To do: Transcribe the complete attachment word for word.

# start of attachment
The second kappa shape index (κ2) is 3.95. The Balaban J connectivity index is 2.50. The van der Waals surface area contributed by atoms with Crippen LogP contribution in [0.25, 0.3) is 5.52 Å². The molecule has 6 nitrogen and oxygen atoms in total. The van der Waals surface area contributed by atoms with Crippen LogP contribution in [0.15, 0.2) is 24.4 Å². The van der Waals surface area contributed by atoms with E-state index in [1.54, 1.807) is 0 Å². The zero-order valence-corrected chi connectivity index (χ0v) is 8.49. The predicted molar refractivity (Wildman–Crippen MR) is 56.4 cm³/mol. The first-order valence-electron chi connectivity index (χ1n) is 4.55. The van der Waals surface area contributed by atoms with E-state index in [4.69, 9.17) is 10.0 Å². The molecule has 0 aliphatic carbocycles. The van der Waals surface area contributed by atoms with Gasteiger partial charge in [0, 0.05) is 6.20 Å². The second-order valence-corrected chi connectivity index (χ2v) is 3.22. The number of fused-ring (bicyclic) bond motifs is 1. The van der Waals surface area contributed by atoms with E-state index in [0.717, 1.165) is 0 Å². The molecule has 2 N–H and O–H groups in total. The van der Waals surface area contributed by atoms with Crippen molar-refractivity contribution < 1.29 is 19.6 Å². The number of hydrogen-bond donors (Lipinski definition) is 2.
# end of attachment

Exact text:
The second kappa shape index (κ2) is 3.95. The Balaban J connectivity index is 2.50. The van der Waals surface area contributed by atoms with Crippen LogP contribution in [0.25, 0.3) is 5.52 Å². The molecule has 6 nitrogen and oxygen atoms in total. The van der Waals surface area contributed by atoms with Crippen LogP contribution in [0.15, 0.2) is 24.4 Å². The van der Waals surface area contributed by atoms with E-state index in [1.54, 1.807) is 0 Å². The zero-order valence-corrected chi connectivity index (χ0v) is 8.49. The predicted molar refractivity (Wildman–Crippen MR) is 56.4 cm³/mol. The first-order valence-electron chi connectivity index (χ1n) is 4.55. The van der Waals surface area contributed by atoms with E-state index in [4.69, 9.17) is 10.0 Å². The molecule has 0 aliphatic carbocycles. The van der Waals surface area contributed by atoms with Gasteiger partial charge in [0, 0.05) is 6.20 Å². The second-order valence-corrected chi connectivity index (χ2v) is 3.22. The number of fused-ring (bicyclic) bond motifs is 1. The van der Waals surface area contributed by atoms with E-state index in [0.717, 1.165) is 0 Å². The molecule has 2 N–H and O–H groups in total. The van der Waals surface area contributed by atoms with Crippen molar-refractivity contribution < 1.29 is 19.6 Å². The number of hydrogen-bond donors (Lipinski definition) is 2.